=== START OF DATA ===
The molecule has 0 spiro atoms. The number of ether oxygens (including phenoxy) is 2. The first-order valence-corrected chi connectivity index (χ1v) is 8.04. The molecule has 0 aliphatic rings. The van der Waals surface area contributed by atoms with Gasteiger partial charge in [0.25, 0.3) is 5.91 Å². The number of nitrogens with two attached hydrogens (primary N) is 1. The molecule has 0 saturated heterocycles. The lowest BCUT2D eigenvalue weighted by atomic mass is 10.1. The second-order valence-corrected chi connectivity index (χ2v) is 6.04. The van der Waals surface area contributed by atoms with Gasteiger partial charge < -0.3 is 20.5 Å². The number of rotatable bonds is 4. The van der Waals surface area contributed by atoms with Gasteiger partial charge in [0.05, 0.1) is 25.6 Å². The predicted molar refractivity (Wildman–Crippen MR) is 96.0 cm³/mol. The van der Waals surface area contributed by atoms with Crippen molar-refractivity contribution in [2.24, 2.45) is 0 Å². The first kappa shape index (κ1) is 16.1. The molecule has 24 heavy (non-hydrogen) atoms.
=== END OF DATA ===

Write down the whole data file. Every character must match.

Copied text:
The molecule has 0 spiro atoms. The number of ether oxygens (including phenoxy) is 2. The first-order valence-corrected chi connectivity index (χ1v) is 8.04. The molecule has 0 aliphatic rings. The van der Waals surface area contributed by atoms with Gasteiger partial charge in [0.25, 0.3) is 5.91 Å². The number of nitrogens with two attached hydrogens (primary N) is 1. The molecule has 0 saturated heterocycles. The lowest BCUT2D eigenvalue weighted by atomic mass is 10.1. The second-order valence-corrected chi connectivity index (χ2v) is 6.04. The van der Waals surface area contributed by atoms with Gasteiger partial charge < -0.3 is 20.5 Å². The number of rotatable bonds is 4. The van der Waals surface area contributed by atoms with Gasteiger partial charge in [0.05, 0.1) is 25.6 Å². The predicted molar refractivity (Wildman–Crippen MR) is 96.0 cm³/mol. The van der Waals surface area contributed by atoms with Crippen molar-refractivity contribution in [2.24, 2.45) is 0 Å². The first kappa shape index (κ1) is 16.1. The molecule has 24 heavy (non-hydrogen) atoms.